When I last wrote about the battle over re-opening schools, I highlighted the significance of the fact that it was the major academy chains who were the strongest supporters of the Government’s proposals.
This detail was a reminder of the difference structural reforms to the education sector can make – and how unfortunate it is that the Conservatives have allowed their initial energy on this front to peter out after ten years in office.
But not even the academies seem to match the zeal of the private schools, many of which have signalled this week that they will press ahead with re-opening in September with or without the Government’s blessing. Some are even planning to implement their own trace-and-track systems.
Even allowing for the fact that the average independent school will have more resources for such initiatives, there is still a clear contrast between a sector which is fighting tooth and nail to re-open and its state counterpart, too much of which is engaged in a fierce trade union-led effort to remain closed.
As in most other areas of the economy, there’s an obvious motivation for this divided approach, with many private schools facing extremely challenging financial circumstances if they remain closed. Some projections warn that almost a third could go bust.
This prospect ought to deeply concern even Boris Johnson’s newly-minted, more working-class Conservative Party.
Since the first major eruption of ‘progressive’ education in the Sixties, the independent sector has been a guardian of the British educational tradition. Alongside the hold-out grammar schools, they have maintained the template – a house system, strong academic focus, and so on – to which successive education secretaries have endeavoured, with mixed success, to return.
Independent schools have also provided an important yardstick against which the orthodoxies and initiatives of ‘the Blob’ (which is famously antipathetic to such assessment) can be measured. Even where progressive educators do manage to scrap things such as league tables and standardised testing, it is usually still possible to determine whether state schools are performing better or worse vis-à-vis their private counterparts than before the latest fad was introduced.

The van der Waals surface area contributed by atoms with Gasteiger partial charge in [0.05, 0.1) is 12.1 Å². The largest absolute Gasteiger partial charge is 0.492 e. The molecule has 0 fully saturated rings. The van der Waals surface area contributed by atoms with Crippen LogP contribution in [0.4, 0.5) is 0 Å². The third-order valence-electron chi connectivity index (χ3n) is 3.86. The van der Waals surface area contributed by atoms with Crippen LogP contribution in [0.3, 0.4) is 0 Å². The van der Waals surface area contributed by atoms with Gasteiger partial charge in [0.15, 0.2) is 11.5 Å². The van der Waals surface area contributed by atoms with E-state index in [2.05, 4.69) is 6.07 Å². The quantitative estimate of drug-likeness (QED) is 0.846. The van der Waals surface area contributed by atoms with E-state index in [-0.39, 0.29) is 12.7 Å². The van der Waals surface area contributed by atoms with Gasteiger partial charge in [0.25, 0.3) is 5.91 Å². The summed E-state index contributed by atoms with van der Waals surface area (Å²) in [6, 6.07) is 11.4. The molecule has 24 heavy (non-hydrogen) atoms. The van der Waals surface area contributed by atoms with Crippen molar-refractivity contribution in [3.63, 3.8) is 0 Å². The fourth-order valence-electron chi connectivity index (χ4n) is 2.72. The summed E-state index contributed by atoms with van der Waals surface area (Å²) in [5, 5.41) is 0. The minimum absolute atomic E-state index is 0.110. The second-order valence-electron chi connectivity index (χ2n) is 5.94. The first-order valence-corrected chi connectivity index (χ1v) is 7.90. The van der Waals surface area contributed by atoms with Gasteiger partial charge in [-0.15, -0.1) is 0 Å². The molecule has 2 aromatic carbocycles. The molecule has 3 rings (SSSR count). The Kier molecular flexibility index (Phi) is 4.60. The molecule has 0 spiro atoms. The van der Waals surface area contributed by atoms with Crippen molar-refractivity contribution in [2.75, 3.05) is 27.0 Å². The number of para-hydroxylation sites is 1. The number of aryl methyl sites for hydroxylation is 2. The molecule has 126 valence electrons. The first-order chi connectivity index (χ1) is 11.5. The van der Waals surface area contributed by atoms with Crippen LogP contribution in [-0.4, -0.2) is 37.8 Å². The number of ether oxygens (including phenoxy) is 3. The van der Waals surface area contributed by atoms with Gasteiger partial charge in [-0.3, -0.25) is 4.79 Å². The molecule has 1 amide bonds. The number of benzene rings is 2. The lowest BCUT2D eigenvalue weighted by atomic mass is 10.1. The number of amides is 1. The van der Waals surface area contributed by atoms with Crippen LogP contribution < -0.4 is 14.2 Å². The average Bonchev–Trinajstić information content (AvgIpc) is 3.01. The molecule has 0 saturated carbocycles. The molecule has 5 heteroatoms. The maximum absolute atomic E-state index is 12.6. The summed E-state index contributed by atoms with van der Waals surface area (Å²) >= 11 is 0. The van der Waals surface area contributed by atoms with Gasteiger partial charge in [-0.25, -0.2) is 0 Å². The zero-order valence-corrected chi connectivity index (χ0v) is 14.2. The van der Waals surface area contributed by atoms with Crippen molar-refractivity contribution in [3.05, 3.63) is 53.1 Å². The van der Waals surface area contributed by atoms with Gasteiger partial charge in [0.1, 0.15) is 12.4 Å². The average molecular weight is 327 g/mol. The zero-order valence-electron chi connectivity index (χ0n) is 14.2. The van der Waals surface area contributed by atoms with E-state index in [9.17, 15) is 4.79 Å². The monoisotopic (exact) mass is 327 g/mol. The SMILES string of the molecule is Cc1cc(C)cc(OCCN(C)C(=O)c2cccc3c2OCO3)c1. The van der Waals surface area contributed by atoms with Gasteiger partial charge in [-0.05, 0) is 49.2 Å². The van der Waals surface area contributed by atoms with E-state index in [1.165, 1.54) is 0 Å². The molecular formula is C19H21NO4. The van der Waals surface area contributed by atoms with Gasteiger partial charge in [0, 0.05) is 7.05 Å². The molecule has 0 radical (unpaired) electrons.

Not for nothing did Michael Gove, the most energetic Tory education reformer of modern times, suggest that his preferred method of getting rid of independent schools would be to render the decision to pay for them “eccentric” because of the raised standards of state schools, and at least one private school has indeed since fought to get ‘nationalised’.
It also obviously helps the education budget go further if tens of thousands of pupils are being taken out of the state’s arms and educated at their parents’ expense.
But to defend private schools purely on the grounds of what service they render the state, as ministers are often urged to do with regards to their charitable status, is to fall into a trap of the Left’s making.
Conservatives ought to recognise that many independent schools, if not all of them, are valuable n their own terms. Each one is a ‘little platoon’, a community united not only around a clear purpose but by a unique history and set of traditions. It would be a tragedy if, like the friendly societies and workingmen’s libraries before them, such irreplaceable institutions were to wither away beneath an overweening ministerial ambition that the state do all that need be done.
Even ministers who don’t share this view – such as Gove – ought to recognise the dangers of shuttering the independent sector. If the Tory education revolution is ever completed, having at least part of the system beyond the immediate reach of ministers and unions will still be valuable. In politics, no victory is permanent.
What’s more, the battle over reopening after lockdown ought to prompt ministers to think again about the value of schools having a financial incentive to be ‘doing business’.
Rather than aspiring towards the eventual triumph of the state sector over the private, then, the Government ought to be looking at more ways of bridging the gap between the two – and perhaps dissolving it altogether.
On the one hand, this could mean more independent schools following Liverpool College into the state sector (in the process creating one of England’s very few publicly-funded boarding schools, a clear example of where the private sector has maintained a more diverse provision model than the state). It could also mean more partnerships between private schools and nearby state schools (as John Claughton advocated on CapX last year).
But it might also mean looking again at the strict ban on free schools being run for profit, as they can be in Sweden, and investigating other models such as low-cost private schools and allowing parents to put their share of the education budget towards fees.
This is not Gove’s vision of an end to private schools. But it is perhaps a better realisation of the logic of the free school and academy movement: a system where every school is an independent school, with the State’s watchdogs policing quality and access.
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